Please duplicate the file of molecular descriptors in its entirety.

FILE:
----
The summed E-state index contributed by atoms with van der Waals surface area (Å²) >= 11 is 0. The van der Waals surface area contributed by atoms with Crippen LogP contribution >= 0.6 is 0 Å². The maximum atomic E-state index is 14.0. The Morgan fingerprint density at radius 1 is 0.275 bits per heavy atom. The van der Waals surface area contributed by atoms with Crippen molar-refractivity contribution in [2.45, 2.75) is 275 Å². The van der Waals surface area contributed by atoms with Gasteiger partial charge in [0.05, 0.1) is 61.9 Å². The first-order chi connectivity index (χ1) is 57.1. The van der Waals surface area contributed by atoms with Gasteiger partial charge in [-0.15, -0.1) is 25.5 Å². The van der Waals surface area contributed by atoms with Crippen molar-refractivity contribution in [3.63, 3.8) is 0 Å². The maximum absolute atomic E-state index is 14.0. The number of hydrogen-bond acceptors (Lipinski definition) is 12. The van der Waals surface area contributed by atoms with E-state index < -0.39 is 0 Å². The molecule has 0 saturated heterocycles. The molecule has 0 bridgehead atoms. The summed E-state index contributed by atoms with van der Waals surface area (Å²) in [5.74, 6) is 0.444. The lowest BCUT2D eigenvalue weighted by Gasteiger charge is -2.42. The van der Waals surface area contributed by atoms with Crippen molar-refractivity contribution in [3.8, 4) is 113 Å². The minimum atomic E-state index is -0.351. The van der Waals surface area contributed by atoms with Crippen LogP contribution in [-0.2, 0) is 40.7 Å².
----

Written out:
The summed E-state index contributed by atoms with van der Waals surface area (Å²) >= 11 is 0. The van der Waals surface area contributed by atoms with Crippen LogP contribution >= 0.6 is 0 Å². The maximum atomic E-state index is 14.0. The Morgan fingerprint density at radius 1 is 0.275 bits per heavy atom. The van der Waals surface area contributed by atoms with Crippen molar-refractivity contribution in [2.45, 2.75) is 275 Å². The van der Waals surface area contributed by atoms with Gasteiger partial charge in [0.05, 0.1) is 61.9 Å². The first-order chi connectivity index (χ1) is 57.1. The van der Waals surface area contributed by atoms with Gasteiger partial charge in [-0.15, -0.1) is 25.5 Å². The van der Waals surface area contributed by atoms with Crippen molar-refractivity contribution in [3.63, 3.8) is 0 Å². The maximum absolute atomic E-state index is 14.0. The number of hydrogen-bond acceptors (Lipinski definition) is 12. The van der Waals surface area contributed by atoms with E-state index < -0.39 is 0 Å². The molecule has 0 saturated heterocycles. The molecule has 0 bridgehead atoms. The summed E-state index contributed by atoms with van der Waals surface area (Å²) in [5.74, 6) is 0.444. The lowest BCUT2D eigenvalue weighted by Gasteiger charge is -2.42. The van der Waals surface area contributed by atoms with Crippen molar-refractivity contribution in [3.8, 4) is 113 Å². The minimum atomic E-state index is -0.351. The van der Waals surface area contributed by atoms with Crippen LogP contribution in [-0.2, 0) is 40.7 Å².